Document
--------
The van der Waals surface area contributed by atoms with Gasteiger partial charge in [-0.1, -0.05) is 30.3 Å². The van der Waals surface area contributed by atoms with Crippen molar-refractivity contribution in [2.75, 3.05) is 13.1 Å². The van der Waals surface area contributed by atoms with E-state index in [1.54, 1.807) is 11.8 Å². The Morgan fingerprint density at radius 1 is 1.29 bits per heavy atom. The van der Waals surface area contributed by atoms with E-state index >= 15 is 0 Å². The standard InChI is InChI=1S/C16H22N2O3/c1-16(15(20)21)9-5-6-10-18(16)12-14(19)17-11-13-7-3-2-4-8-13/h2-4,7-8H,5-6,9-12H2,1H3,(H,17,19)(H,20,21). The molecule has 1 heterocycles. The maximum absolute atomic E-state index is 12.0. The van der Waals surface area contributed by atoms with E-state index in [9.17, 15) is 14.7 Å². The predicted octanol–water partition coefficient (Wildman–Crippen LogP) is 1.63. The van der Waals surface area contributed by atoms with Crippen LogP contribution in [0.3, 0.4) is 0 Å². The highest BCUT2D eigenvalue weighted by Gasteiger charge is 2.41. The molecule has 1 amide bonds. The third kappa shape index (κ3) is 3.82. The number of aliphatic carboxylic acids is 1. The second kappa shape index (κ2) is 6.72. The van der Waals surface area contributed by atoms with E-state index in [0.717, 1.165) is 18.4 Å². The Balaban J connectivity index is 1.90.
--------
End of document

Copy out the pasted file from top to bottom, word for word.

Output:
The van der Waals surface area contributed by atoms with Gasteiger partial charge in [-0.1, -0.05) is 30.3 Å². The van der Waals surface area contributed by atoms with Crippen molar-refractivity contribution in [2.75, 3.05) is 13.1 Å². The van der Waals surface area contributed by atoms with E-state index in [1.54, 1.807) is 11.8 Å². The Morgan fingerprint density at radius 1 is 1.29 bits per heavy atom. The van der Waals surface area contributed by atoms with E-state index >= 15 is 0 Å². The standard InChI is InChI=1S/C16H22N2O3/c1-16(15(20)21)9-5-6-10-18(16)12-14(19)17-11-13-7-3-2-4-8-13/h2-4,7-8H,5-6,9-12H2,1H3,(H,17,19)(H,20,21). The molecule has 1 heterocycles. The maximum absolute atomic E-state index is 12.0. The van der Waals surface area contributed by atoms with E-state index in [9.17, 15) is 14.7 Å². The predicted octanol–water partition coefficient (Wildman–Crippen LogP) is 1.63. The van der Waals surface area contributed by atoms with Crippen LogP contribution in [0.3, 0.4) is 0 Å². The highest BCUT2D eigenvalue weighted by Gasteiger charge is 2.41. The molecule has 1 amide bonds. The third kappa shape index (κ3) is 3.82. The number of aliphatic carboxylic acids is 1. The second kappa shape index (κ2) is 6.72. The van der Waals surface area contributed by atoms with E-state index in [0.717, 1.165) is 18.4 Å². The Balaban J connectivity index is 1.90.